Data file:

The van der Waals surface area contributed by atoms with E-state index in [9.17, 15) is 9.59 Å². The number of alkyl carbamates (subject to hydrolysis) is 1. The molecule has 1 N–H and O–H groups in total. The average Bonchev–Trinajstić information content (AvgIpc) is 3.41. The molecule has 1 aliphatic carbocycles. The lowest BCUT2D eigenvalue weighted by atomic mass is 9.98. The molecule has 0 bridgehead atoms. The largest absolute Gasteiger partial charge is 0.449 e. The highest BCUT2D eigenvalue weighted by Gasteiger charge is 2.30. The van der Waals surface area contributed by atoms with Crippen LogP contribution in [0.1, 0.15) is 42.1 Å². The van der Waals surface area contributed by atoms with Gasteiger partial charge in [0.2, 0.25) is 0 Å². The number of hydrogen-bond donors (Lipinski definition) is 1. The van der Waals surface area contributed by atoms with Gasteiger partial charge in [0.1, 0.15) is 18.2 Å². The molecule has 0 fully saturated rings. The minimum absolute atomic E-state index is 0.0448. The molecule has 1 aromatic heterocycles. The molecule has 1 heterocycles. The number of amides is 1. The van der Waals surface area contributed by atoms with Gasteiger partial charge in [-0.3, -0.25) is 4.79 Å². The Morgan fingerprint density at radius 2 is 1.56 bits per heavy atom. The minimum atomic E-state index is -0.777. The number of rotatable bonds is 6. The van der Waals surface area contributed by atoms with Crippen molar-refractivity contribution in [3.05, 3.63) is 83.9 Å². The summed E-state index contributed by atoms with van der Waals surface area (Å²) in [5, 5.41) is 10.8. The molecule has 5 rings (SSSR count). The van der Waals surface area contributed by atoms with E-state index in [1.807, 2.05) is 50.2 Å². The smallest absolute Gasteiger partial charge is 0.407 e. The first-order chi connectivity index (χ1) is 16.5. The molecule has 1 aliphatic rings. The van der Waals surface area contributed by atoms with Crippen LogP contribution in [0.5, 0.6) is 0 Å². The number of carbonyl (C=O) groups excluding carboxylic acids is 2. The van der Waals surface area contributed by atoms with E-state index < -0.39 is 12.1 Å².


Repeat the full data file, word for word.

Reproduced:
The van der Waals surface area contributed by atoms with E-state index in [9.17, 15) is 9.59 Å². The number of alkyl carbamates (subject to hydrolysis) is 1. The molecule has 1 N–H and O–H groups in total. The average Bonchev–Trinajstić information content (AvgIpc) is 3.41. The molecule has 1 aliphatic carbocycles. The lowest BCUT2D eigenvalue weighted by atomic mass is 9.98. The molecule has 0 bridgehead atoms. The largest absolute Gasteiger partial charge is 0.449 e. The highest BCUT2D eigenvalue weighted by Gasteiger charge is 2.30. The van der Waals surface area contributed by atoms with Crippen LogP contribution in [0.1, 0.15) is 42.1 Å². The van der Waals surface area contributed by atoms with Gasteiger partial charge in [0.2, 0.25) is 0 Å². The number of hydrogen-bond donors (Lipinski definition) is 1. The van der Waals surface area contributed by atoms with Gasteiger partial charge in [0.1, 0.15) is 18.2 Å². The molecule has 0 fully saturated rings. The minimum absolute atomic E-state index is 0.0448. The molecule has 1 aromatic heterocycles. The molecule has 1 heterocycles. The number of amides is 1. The van der Waals surface area contributed by atoms with Gasteiger partial charge in [-0.3, -0.25) is 4.79 Å². The Morgan fingerprint density at radius 2 is 1.56 bits per heavy atom. The minimum atomic E-state index is -0.777. The number of rotatable bonds is 6. The van der Waals surface area contributed by atoms with Crippen molar-refractivity contribution in [3.05, 3.63) is 83.9 Å². The summed E-state index contributed by atoms with van der Waals surface area (Å²) in [5, 5.41) is 10.8. The molecule has 5 rings (SSSR count). The van der Waals surface area contributed by atoms with E-state index in [1.807, 2.05) is 50.2 Å². The smallest absolute Gasteiger partial charge is 0.407 e. The first-order chi connectivity index (χ1) is 16.5. The molecule has 1 aliphatic rings. The van der Waals surface area contributed by atoms with Crippen LogP contribution in [0.5, 0.6) is 0 Å². The number of carbonyl (C=O) groups excluding carboxylic acids is 2. The van der Waals surface area contributed by atoms with E-state index < -0.39 is 12.1 Å².